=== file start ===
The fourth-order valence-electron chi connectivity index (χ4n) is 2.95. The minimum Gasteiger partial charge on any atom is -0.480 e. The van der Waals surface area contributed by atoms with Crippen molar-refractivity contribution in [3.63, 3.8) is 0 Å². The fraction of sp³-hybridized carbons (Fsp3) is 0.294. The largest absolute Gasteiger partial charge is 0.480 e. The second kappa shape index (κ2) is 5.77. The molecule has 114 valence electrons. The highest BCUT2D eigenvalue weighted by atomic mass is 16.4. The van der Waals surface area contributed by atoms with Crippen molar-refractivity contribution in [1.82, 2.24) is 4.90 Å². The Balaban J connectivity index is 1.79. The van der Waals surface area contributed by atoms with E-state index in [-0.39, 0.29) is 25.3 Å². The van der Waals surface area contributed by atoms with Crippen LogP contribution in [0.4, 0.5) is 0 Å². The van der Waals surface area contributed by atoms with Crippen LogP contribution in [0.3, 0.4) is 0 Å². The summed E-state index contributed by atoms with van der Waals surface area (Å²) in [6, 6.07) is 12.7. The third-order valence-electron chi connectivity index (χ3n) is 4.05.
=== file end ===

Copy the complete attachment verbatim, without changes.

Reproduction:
The fourth-order valence-electron chi connectivity index (χ4n) is 2.95. The minimum Gasteiger partial charge on any atom is -0.480 e. The van der Waals surface area contributed by atoms with Crippen molar-refractivity contribution in [3.63, 3.8) is 0 Å². The fraction of sp³-hybridized carbons (Fsp3) is 0.294. The largest absolute Gasteiger partial charge is 0.480 e. The second kappa shape index (κ2) is 5.77. The molecule has 114 valence electrons. The highest BCUT2D eigenvalue weighted by atomic mass is 16.4. The van der Waals surface area contributed by atoms with Crippen molar-refractivity contribution in [1.82, 2.24) is 4.90 Å². The Balaban J connectivity index is 1.79. The van der Waals surface area contributed by atoms with E-state index in [-0.39, 0.29) is 25.3 Å². The van der Waals surface area contributed by atoms with Crippen LogP contribution in [0.4, 0.5) is 0 Å². The van der Waals surface area contributed by atoms with Crippen LogP contribution in [0.3, 0.4) is 0 Å². The summed E-state index contributed by atoms with van der Waals surface area (Å²) in [6, 6.07) is 12.7. The third-order valence-electron chi connectivity index (χ3n) is 4.05.